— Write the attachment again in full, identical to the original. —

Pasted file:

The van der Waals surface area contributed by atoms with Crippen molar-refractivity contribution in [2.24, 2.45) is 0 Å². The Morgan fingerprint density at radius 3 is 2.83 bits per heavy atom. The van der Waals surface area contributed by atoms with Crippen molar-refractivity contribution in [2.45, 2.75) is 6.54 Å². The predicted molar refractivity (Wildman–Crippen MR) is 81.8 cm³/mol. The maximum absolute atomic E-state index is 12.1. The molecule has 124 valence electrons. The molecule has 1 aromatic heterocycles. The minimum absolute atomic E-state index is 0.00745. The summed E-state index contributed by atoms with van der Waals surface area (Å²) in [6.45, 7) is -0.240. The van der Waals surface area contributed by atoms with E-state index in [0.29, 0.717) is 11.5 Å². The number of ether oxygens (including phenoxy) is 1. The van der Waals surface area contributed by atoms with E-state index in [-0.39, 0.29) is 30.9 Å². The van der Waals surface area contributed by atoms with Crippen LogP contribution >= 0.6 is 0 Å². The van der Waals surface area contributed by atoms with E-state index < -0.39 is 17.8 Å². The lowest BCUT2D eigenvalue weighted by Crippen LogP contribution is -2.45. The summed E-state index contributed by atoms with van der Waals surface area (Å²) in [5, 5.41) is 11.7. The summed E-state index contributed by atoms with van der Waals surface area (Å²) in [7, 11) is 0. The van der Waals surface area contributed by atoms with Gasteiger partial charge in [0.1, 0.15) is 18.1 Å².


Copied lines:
The van der Waals surface area contributed by atoms with Crippen molar-refractivity contribution in [2.24, 2.45) is 0 Å². The Morgan fingerprint density at radius 3 is 2.83 bits per heavy atom. The van der Waals surface area contributed by atoms with Crippen molar-refractivity contribution in [2.45, 2.75) is 6.54 Å². The predicted molar refractivity (Wildman–Crippen MR) is 81.8 cm³/mol. The maximum absolute atomic E-state index is 12.1. The molecule has 124 valence electrons. The molecule has 1 aromatic heterocycles. The minimum absolute atomic E-state index is 0.00745. The summed E-state index contributed by atoms with van der Waals surface area (Å²) in [6.45, 7) is -0.240. The van der Waals surface area contributed by atoms with E-state index in [0.29, 0.717) is 11.5 Å². The number of ether oxygens (including phenoxy) is 1. The van der Waals surface area contributed by atoms with E-state index in [-0.39, 0.29) is 30.9 Å². The van der Waals surface area contributed by atoms with Crippen LogP contribution >= 0.6 is 0 Å². The van der Waals surface area contributed by atoms with E-state index < -0.39 is 17.8 Å². The lowest BCUT2D eigenvalue weighted by Crippen LogP contribution is -2.45. The summed E-state index contributed by atoms with van der Waals surface area (Å²) in [5, 5.41) is 11.7. The summed E-state index contributed by atoms with van der Waals surface area (Å²) in [7, 11) is 0. The van der Waals surface area contributed by atoms with Gasteiger partial charge in [0.1, 0.15) is 18.1 Å².